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Without an ability to look inward, those locked into the virtual worlds of social media develop a sensibility of “I share, therefore I am,” crafting their identities for others.

Continuous digital performance leaves teenagers experiencing what ought to be the satisfactions of solitude only as “disconnection anxiety.”As in her earlier work, Turkle considers this loss of empathy as both a clinician and an ethnographer.

But after a career examining relations between people and computers, she blends her description with advocacy.

She presents a powerful case that a new communication revolution is degrading the quality of human relationships—with family and friends, as well as colleagues and romantic partners.

Smartphones went from 10 percent to 40 percent market penetration faster than any other consumer technology in history.

In the United States, adoption hit 50 percent only three years ago.

This number actually may be too low, since people tend to underestimate their own mobile usage.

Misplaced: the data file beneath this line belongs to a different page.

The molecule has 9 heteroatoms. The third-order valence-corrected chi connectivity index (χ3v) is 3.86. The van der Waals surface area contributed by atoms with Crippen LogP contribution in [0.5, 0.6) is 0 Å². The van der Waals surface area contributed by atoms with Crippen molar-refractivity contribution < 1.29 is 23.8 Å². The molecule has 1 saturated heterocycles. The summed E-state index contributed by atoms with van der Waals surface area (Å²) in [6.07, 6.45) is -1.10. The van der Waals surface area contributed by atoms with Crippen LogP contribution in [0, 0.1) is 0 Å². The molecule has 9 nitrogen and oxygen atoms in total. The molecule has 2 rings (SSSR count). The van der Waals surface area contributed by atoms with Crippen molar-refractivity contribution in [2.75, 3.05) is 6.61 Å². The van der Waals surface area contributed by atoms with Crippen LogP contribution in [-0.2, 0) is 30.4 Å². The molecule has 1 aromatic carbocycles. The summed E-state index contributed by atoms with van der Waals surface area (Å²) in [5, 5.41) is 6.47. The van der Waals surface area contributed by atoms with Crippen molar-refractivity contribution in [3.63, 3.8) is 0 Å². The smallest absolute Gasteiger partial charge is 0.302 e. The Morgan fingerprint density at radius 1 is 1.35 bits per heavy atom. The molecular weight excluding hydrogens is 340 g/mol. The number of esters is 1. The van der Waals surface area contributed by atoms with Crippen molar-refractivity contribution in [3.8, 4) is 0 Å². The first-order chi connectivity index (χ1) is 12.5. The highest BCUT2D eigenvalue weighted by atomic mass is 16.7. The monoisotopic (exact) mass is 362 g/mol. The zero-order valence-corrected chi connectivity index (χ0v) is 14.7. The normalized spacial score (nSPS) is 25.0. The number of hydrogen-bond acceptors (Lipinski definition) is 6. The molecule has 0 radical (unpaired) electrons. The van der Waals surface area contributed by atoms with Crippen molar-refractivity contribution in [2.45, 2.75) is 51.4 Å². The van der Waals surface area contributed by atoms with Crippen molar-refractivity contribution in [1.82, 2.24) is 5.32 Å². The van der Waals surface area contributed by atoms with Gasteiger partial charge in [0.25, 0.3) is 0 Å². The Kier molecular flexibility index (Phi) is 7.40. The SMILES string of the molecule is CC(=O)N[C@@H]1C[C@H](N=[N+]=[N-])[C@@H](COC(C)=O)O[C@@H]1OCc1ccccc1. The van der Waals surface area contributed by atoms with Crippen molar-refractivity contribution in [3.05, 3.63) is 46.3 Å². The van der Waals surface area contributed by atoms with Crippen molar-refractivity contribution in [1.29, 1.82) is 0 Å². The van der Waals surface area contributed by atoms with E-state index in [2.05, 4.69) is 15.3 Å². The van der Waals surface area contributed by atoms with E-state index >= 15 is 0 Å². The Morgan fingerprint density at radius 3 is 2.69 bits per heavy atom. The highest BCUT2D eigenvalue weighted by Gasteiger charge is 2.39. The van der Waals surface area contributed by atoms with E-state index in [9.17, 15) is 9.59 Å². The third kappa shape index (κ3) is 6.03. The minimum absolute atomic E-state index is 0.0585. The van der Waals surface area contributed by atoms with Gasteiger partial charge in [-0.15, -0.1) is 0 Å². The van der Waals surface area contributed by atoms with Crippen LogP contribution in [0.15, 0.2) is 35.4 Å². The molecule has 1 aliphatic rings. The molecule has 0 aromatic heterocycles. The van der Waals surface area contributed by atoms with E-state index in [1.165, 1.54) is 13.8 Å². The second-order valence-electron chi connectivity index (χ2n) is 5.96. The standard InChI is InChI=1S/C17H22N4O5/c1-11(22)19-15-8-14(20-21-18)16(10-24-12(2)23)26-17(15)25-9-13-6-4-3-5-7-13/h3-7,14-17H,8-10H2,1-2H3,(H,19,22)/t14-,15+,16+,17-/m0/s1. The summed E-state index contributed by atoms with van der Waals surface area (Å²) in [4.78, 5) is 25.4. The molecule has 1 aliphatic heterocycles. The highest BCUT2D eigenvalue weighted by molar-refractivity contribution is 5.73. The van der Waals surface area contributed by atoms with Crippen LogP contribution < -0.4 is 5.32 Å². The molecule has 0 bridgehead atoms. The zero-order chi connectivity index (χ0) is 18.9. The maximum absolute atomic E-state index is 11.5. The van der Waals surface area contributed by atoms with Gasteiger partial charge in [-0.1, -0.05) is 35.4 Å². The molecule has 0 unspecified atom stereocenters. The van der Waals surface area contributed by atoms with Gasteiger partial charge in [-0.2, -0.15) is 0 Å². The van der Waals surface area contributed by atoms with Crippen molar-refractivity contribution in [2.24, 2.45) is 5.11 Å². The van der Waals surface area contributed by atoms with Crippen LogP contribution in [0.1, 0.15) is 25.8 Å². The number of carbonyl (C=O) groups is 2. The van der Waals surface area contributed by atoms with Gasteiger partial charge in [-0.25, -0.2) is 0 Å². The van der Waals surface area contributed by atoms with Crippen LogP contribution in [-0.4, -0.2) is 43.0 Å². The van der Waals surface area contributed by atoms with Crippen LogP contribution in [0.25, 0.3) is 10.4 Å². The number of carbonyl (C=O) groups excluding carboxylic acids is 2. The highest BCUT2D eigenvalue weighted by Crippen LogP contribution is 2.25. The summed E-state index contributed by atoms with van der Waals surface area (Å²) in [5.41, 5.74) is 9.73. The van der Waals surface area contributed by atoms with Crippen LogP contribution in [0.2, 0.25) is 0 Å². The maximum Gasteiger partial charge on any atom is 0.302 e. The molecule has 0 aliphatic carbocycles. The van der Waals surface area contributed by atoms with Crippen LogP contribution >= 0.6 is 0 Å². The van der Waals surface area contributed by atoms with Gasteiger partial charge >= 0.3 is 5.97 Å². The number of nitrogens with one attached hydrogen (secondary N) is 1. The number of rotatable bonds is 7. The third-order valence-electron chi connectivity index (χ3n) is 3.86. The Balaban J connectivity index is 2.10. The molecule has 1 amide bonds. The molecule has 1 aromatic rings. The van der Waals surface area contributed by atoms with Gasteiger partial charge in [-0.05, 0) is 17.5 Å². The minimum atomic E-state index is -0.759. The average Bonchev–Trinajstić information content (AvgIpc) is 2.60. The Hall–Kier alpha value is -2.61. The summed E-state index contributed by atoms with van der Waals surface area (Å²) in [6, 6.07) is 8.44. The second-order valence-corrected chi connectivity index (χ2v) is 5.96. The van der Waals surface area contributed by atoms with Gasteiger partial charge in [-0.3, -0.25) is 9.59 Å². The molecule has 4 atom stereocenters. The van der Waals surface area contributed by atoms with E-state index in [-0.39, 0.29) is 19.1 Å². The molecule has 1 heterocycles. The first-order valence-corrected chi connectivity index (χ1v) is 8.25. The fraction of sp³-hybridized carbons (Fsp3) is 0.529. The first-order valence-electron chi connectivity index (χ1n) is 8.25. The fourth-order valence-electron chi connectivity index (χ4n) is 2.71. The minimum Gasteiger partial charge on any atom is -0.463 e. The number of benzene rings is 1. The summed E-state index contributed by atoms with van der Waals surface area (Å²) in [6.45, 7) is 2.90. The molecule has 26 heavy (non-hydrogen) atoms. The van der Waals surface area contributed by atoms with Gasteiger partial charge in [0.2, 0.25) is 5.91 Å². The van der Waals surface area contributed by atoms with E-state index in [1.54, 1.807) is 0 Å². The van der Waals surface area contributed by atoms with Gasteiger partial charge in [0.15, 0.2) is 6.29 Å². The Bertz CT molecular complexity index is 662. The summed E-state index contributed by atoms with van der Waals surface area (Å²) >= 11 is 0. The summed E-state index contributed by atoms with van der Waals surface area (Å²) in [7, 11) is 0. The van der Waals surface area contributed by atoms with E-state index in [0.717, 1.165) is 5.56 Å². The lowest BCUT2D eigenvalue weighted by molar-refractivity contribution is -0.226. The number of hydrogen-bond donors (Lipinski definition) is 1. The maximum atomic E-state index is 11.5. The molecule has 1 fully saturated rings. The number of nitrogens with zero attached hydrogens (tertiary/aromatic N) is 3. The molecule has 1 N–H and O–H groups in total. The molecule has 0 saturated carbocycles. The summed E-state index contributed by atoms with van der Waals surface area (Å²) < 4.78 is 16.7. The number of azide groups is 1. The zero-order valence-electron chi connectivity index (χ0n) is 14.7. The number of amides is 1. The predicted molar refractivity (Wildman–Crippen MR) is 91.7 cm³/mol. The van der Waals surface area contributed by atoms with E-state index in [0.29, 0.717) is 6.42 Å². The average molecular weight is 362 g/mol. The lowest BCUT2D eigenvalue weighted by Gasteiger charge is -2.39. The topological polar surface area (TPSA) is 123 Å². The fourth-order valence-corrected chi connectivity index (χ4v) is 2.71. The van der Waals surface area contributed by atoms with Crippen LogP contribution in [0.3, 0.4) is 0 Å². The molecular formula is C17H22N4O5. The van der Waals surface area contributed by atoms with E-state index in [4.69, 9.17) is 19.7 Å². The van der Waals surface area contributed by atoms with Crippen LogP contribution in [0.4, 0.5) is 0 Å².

In a 2015 Gallup survey, 61 percent of people said they checked their phones less frequently than others they knew.The picture she paints is both familiar and heartbreaking: parents who are constantly distracted on the playground and at the dinner table; children who are frustrated that they can’t get their parents’ undivided attention; gatherings where friends who are present vie for attention with virtual friends; classrooms where professors gaze out at a sea of semiengaged multitaskers; and a dating culture in which infinite choice undermines the ability to make emotional commitments.Turkle finds the roots of the problem in the failure of young people absorbed in their devices to develop fully independent selves, a topic she began to explore in Alone Together (2011).Three quarters of eighteen-to-twenty-four-year-olds say that they reach for their phones immediately upon waking up in the morning.Once out of bed, we check our phones 221 times a day—an average of every 4.3 minutes—according to a UK study.In that book, she examined the way interaction with robotic toys and “always on” connections affect adolescent development.

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